The Outlandish and the Ego by O. Ryan Hussain unravels in an insane asylum where inmate Samuel goes on a rampage and ultimately escapes to the outside world. He eventually teams up with the equally delusional Roger, as he continues to grapple with the Signal, and the gnomes that frequently hack his brain using shovels and pickaxes. In a surprising twist, the story continues in the White House where the president is confronted by an apparent attack staged by the Confederates. Briefed by his manipulative Aide in the Oval Office, the political crisis turns out to be a bizarre practical joke. The real challenge, in fact, is the existence of an evil secret society called the Brethren. What follows is a twisting plot line that ultimately climaxes in a way that is as hilarious as it is ominous.

Witty, comical, brash and engaging, O. Ryan Hussain's The Outlandish and the Ego is a political erotica novel that is hard to put down. The characters are very comical to the point of being caricature-like and the two parallel plots are outlandishly laughable. It ceases to be funny, however, with the realization that it reflects the reality of the strife and division that currently plague the very real world of American politics. O. Ryan Hussain exaggerates and greedily makes fun of this reality but, at the same time, his work is a painful depiction of the absurdity and danger of the whole situation. Obviously influenced by Kurt Vonnegut's caustic literature, The Outlandish and the Ego not only entertains, it also delivers a timely and urgent reminder.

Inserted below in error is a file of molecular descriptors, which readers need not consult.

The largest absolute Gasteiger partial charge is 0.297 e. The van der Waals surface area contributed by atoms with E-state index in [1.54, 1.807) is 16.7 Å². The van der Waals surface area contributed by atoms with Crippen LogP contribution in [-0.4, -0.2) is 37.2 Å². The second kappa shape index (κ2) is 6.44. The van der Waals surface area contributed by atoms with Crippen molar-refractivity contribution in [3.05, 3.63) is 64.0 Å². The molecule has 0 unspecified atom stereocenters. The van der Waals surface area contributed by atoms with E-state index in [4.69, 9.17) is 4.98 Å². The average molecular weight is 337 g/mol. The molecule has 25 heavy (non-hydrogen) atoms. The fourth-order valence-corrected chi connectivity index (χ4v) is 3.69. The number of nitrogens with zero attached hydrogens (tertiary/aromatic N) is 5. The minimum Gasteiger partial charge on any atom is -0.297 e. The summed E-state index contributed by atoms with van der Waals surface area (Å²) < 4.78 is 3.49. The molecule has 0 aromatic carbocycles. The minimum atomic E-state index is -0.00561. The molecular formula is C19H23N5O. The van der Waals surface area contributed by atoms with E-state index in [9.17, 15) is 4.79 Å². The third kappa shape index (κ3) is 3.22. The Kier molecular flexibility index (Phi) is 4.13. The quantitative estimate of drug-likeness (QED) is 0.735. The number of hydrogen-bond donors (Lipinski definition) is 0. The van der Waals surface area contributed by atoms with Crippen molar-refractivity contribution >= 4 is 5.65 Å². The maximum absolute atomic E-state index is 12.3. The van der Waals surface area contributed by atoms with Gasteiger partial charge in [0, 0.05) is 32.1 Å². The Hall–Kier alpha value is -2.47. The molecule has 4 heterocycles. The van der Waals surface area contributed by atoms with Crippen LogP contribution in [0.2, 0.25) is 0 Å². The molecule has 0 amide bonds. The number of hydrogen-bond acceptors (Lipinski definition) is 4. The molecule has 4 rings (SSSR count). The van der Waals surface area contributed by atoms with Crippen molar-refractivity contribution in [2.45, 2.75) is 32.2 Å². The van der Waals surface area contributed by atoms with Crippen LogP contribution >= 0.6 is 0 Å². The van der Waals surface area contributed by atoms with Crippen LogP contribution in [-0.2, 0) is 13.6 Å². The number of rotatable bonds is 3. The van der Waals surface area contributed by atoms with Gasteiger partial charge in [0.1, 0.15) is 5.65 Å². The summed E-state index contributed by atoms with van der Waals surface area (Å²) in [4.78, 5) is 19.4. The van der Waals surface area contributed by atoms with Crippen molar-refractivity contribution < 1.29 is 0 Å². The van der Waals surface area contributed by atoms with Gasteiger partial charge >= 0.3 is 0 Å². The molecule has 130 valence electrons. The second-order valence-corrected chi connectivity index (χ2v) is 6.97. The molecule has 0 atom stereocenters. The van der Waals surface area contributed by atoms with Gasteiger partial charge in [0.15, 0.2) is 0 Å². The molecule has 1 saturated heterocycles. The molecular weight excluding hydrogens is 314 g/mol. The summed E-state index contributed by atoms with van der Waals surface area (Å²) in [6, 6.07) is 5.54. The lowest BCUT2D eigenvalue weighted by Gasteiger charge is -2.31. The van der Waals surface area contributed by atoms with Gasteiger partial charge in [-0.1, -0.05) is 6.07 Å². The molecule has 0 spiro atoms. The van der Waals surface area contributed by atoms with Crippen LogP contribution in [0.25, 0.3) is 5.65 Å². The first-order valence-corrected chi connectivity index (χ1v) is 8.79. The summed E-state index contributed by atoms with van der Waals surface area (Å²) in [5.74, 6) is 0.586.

Romuald Dzemo

The Outlandish and the Ego by O. Ryan Hussain is a novel filled with humor and drama and while it features elaborately developed characters and themes, it is a powerful indictment of the game of power that contemporary society witnesses. The Aide will do anything to position the president for reelection, afraid to lose his power. Follow his manipulative game as he engages in wife swapping, connives with a corporation that is willing to broker war, and a lot more. But can he survive a powerful sect poised to destroy him? There is a very interesting subplot that follows two derelicts, Samuel and Roger, pursued by demon gnomes that only they are aware of. Their own hope of survival is to solve a riddle.